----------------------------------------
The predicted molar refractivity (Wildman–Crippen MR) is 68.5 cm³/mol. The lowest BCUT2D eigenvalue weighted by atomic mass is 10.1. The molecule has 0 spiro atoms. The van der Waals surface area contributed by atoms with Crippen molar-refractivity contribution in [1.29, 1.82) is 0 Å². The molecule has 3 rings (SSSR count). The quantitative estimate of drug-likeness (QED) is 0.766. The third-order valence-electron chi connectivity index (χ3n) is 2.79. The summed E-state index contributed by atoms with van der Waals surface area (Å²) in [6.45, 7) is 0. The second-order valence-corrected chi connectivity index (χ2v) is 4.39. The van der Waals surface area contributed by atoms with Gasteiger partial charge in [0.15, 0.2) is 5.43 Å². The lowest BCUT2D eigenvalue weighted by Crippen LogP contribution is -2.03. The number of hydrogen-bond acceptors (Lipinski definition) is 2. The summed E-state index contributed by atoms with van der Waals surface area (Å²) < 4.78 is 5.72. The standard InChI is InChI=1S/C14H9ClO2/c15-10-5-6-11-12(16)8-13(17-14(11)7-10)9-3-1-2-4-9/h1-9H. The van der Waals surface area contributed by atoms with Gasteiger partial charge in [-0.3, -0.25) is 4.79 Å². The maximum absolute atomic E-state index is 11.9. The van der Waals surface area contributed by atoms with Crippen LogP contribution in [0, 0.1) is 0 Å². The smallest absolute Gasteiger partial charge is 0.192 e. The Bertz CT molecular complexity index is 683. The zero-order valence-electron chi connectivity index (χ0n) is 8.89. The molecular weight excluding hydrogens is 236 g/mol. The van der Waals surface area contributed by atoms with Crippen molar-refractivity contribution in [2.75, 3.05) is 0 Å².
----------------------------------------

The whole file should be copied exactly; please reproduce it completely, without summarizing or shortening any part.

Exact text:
The predicted molar refractivity (Wildman–Crippen MR) is 68.5 cm³/mol. The lowest BCUT2D eigenvalue weighted by atomic mass is 10.1. The molecule has 0 spiro atoms. The van der Waals surface area contributed by atoms with Crippen molar-refractivity contribution in [1.29, 1.82) is 0 Å². The molecule has 3 rings (SSSR count). The quantitative estimate of drug-likeness (QED) is 0.766. The third-order valence-electron chi connectivity index (χ3n) is 2.79. The summed E-state index contributed by atoms with van der Waals surface area (Å²) in [6.45, 7) is 0. The second-order valence-corrected chi connectivity index (χ2v) is 4.39. The van der Waals surface area contributed by atoms with Gasteiger partial charge in [0.15, 0.2) is 5.43 Å². The lowest BCUT2D eigenvalue weighted by Crippen LogP contribution is -2.03. The number of hydrogen-bond acceptors (Lipinski definition) is 2. The summed E-state index contributed by atoms with van der Waals surface area (Å²) < 4.78 is 5.72. The standard InChI is InChI=1S/C14H9ClO2/c15-10-5-6-11-12(16)8-13(17-14(11)7-10)9-3-1-2-4-9/h1-9H. The van der Waals surface area contributed by atoms with Gasteiger partial charge in [-0.3, -0.25) is 4.79 Å². The maximum absolute atomic E-state index is 11.9. The van der Waals surface area contributed by atoms with Crippen LogP contribution in [0, 0.1) is 0 Å². The smallest absolute Gasteiger partial charge is 0.192 e. The Bertz CT molecular complexity index is 683. The zero-order valence-electron chi connectivity index (χ0n) is 8.89. The molecular weight excluding hydrogens is 236 g/mol. The van der Waals surface area contributed by atoms with Crippen molar-refractivity contribution in [2.75, 3.05) is 0 Å².